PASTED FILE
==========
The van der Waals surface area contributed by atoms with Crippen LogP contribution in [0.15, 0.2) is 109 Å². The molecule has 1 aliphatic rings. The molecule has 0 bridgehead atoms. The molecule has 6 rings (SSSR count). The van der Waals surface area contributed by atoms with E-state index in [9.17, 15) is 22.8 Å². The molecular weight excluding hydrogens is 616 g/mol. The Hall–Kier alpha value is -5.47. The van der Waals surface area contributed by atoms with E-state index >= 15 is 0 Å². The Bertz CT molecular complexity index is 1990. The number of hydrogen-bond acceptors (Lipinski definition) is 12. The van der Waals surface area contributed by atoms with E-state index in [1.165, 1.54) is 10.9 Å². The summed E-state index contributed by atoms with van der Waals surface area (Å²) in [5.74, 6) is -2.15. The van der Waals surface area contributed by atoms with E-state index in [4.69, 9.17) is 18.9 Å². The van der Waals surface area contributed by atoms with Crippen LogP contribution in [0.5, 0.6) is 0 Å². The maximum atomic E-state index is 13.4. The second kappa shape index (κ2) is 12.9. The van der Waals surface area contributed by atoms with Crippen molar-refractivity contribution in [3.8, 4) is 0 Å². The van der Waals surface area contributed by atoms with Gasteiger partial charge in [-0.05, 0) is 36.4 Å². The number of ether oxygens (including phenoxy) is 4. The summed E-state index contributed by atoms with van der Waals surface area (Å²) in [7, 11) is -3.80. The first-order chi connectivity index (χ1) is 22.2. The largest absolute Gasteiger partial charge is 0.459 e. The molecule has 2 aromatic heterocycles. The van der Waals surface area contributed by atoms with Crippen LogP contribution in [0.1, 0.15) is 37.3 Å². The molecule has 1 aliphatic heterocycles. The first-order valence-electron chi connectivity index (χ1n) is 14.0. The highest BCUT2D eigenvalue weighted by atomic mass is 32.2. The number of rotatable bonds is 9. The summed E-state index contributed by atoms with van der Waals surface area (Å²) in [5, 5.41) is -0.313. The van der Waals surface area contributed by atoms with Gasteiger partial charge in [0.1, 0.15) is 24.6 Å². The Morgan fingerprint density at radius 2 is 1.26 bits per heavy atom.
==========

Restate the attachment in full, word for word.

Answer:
The van der Waals surface area contributed by atoms with Crippen LogP contribution in [0.15, 0.2) is 109 Å². The molecule has 1 aliphatic rings. The molecule has 0 bridgehead atoms. The molecule has 6 rings (SSSR count). The van der Waals surface area contributed by atoms with E-state index in [9.17, 15) is 22.8 Å². The molecular weight excluding hydrogens is 616 g/mol. The Hall–Kier alpha value is -5.47. The van der Waals surface area contributed by atoms with E-state index >= 15 is 0 Å². The Bertz CT molecular complexity index is 1990. The number of hydrogen-bond acceptors (Lipinski definition) is 12. The van der Waals surface area contributed by atoms with E-state index in [1.165, 1.54) is 10.9 Å². The summed E-state index contributed by atoms with van der Waals surface area (Å²) in [5.74, 6) is -2.15. The van der Waals surface area contributed by atoms with E-state index in [4.69, 9.17) is 18.9 Å². The van der Waals surface area contributed by atoms with Crippen LogP contribution in [0.5, 0.6) is 0 Å². The maximum atomic E-state index is 13.4. The second kappa shape index (κ2) is 12.9. The van der Waals surface area contributed by atoms with Crippen molar-refractivity contribution in [3.8, 4) is 0 Å². The van der Waals surface area contributed by atoms with Gasteiger partial charge in [-0.05, 0) is 36.4 Å². The number of ether oxygens (including phenoxy) is 4. The summed E-state index contributed by atoms with van der Waals surface area (Å²) in [7, 11) is -3.80. The first-order chi connectivity index (χ1) is 22.2. The largest absolute Gasteiger partial charge is 0.459 e. The molecule has 2 aromatic heterocycles. The van der Waals surface area contributed by atoms with Crippen LogP contribution in [0.1, 0.15) is 37.3 Å². The molecule has 1 aliphatic heterocycles. The first-order valence-electron chi connectivity index (χ1n) is 14.0. The highest BCUT2D eigenvalue weighted by atomic mass is 32.2. The number of rotatable bonds is 9. The summed E-state index contributed by atoms with van der Waals surface area (Å²) in [5, 5.41) is -0.313. The van der Waals surface area contributed by atoms with Gasteiger partial charge in [0.1, 0.15) is 24.6 Å². The Morgan fingerprint density at radius 2 is 1.26 bits per heavy atom.